Thoughts after reading Liz's Happy May Day (Not Mayday)
We can all bring to mind the image of the young cancer patient with the shaved head and the wide luminous eyes and the uncannily grown-up acceptance of it all. In this heartbreaking figure, we see a child's innocence already replaced by the philosophical solaces of the care-ridden adult. It seems often, in this situation, that the child has become the adult and the parents the children, the child wanting nothing more than to protect the parents from the harshness of reality.
We learn something about childhood from this example -- that it is not a birthright bestowed by nature nor a function strictly of age but a gift that one generation bestows on another. In the normal circumstance, it is a gift that we parents give to our children. Childhood is an illusion we fabricate for their happiness. It is not just the fiction of Santa Claus we create, or the Easter Bunny or the Tooth Fairy -- we create for their happiness the fiction of childhood itself. It extends to summer evenings chasing fireflies and carefree days by the lake -- fictions made possible by parents who do not permit the dark shadow of reality to disturb the innocence of their kids.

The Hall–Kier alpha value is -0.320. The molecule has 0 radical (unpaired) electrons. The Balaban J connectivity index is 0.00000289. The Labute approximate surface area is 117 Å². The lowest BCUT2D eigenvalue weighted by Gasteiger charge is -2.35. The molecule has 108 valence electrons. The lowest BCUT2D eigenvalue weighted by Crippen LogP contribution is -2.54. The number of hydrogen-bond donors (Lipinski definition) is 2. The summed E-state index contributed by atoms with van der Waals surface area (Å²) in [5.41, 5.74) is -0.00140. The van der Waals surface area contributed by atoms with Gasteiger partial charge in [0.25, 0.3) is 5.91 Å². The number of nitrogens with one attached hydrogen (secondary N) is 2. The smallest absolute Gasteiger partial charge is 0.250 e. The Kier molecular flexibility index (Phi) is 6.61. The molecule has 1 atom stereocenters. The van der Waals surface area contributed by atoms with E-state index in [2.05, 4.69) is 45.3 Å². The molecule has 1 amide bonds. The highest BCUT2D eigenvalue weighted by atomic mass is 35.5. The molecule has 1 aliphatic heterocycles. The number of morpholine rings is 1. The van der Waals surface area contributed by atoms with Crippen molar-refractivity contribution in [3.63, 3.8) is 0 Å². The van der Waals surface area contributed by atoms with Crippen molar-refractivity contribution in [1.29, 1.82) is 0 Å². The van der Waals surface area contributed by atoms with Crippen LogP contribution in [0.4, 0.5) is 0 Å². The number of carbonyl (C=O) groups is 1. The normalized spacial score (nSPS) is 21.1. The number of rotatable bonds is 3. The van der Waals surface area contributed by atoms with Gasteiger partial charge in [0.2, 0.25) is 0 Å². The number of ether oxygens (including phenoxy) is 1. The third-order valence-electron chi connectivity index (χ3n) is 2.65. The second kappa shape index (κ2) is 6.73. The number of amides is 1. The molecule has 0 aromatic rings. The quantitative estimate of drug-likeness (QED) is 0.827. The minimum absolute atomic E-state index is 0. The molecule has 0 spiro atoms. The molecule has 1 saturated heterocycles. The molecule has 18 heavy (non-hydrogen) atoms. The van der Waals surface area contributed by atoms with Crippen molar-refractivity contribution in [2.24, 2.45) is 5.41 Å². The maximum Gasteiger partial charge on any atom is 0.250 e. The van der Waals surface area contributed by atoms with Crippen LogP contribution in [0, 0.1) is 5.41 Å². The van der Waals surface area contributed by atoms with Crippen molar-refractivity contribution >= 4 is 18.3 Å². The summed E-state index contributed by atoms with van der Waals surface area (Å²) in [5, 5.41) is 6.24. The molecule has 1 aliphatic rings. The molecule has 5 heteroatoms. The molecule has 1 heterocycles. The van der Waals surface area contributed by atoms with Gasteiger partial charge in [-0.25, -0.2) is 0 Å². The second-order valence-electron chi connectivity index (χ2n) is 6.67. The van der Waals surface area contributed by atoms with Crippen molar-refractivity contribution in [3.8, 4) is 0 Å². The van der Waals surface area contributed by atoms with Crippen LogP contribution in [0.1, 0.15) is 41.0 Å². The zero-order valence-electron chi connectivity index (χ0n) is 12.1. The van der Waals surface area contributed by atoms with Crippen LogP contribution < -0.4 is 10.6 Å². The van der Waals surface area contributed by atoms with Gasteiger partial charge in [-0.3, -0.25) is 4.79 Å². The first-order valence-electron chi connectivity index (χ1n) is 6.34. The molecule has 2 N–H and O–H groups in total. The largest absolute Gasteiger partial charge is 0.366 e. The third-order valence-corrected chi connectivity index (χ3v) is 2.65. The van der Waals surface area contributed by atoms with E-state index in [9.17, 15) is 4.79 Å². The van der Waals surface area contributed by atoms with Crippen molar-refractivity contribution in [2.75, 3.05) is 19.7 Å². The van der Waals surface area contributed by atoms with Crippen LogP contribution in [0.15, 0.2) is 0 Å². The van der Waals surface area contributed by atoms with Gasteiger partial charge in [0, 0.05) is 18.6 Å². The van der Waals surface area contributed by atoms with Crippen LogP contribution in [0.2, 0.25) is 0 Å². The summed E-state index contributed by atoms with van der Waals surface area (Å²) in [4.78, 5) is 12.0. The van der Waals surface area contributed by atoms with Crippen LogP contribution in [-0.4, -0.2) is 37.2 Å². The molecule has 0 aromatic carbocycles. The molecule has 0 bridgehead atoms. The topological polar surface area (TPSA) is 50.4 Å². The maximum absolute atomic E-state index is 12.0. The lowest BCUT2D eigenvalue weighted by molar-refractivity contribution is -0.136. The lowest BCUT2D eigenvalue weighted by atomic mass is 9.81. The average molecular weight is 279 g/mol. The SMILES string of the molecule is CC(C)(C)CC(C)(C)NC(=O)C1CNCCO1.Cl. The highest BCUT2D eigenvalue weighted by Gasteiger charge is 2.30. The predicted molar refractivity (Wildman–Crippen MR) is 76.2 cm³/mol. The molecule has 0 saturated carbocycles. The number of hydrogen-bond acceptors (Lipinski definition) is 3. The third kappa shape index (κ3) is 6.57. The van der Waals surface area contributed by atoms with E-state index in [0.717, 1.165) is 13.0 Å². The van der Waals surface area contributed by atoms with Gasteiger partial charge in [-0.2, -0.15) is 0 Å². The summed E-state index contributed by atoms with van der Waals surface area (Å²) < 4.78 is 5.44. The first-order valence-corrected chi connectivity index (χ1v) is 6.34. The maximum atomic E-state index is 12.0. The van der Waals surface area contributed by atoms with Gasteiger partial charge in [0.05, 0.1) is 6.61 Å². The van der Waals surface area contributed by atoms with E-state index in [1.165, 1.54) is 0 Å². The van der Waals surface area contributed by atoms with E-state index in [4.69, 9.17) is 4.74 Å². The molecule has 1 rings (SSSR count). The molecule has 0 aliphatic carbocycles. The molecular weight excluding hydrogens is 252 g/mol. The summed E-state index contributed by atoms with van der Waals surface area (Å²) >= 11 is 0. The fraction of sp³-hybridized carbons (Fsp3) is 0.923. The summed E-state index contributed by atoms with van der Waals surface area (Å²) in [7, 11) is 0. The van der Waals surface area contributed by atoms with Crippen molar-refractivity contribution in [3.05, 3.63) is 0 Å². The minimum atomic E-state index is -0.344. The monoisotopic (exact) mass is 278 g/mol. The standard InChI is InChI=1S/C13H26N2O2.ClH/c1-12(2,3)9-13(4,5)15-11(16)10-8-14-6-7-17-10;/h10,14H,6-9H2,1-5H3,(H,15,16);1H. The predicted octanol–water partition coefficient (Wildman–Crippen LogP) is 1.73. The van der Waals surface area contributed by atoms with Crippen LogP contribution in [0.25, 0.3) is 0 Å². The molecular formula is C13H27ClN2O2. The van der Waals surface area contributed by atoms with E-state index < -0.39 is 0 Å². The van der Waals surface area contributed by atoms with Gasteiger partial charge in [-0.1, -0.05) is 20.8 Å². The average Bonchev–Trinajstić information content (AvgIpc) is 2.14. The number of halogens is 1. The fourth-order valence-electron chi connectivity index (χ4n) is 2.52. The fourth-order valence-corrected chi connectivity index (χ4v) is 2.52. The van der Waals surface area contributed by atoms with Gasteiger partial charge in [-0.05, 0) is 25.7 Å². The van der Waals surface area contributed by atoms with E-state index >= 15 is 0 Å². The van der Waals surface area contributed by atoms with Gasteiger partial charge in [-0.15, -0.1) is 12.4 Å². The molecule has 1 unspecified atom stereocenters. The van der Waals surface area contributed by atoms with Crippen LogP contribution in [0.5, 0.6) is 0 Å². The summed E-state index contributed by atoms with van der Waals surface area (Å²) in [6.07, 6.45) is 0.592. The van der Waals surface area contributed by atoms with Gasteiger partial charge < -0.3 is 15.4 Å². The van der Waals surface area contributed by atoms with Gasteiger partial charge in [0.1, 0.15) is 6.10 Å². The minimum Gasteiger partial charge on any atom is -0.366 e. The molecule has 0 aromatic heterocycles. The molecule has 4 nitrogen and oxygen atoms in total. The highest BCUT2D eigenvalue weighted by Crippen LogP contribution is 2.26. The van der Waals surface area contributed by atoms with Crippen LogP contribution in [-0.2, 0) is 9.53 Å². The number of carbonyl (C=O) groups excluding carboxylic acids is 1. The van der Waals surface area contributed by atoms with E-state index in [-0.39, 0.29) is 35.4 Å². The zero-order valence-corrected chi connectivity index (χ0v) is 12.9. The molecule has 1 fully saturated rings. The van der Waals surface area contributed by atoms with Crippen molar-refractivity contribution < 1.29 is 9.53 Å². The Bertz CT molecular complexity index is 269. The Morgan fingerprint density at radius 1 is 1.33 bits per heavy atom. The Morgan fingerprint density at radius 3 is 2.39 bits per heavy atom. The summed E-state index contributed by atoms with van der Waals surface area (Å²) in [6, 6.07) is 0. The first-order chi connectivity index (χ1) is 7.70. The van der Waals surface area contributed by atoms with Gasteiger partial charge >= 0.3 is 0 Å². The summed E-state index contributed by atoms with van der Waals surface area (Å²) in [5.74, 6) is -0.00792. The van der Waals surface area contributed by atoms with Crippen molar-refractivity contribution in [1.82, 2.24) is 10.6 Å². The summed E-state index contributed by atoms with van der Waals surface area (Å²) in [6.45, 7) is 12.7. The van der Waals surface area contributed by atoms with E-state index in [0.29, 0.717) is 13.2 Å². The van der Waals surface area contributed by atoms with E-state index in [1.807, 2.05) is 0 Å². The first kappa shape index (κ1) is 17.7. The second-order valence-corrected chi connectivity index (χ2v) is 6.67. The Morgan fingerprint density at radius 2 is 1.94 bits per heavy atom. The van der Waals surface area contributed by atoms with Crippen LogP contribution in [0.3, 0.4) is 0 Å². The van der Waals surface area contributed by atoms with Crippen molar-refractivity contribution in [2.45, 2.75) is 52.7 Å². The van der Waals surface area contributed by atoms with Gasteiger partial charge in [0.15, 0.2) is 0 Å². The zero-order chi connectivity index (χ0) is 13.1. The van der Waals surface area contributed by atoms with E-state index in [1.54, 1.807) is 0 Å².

I would offer a few isolated thoughts on the subject.
"Childhood is an illusion fabricated by parents for the happiness of their kids."
"Childhood ends when we realize that Santa Claus is make-believe and the monster in the closet is for real."
"We do not realize how fragile our childhood was until it becomes our turn to play the grown-up."
-- Robert Brault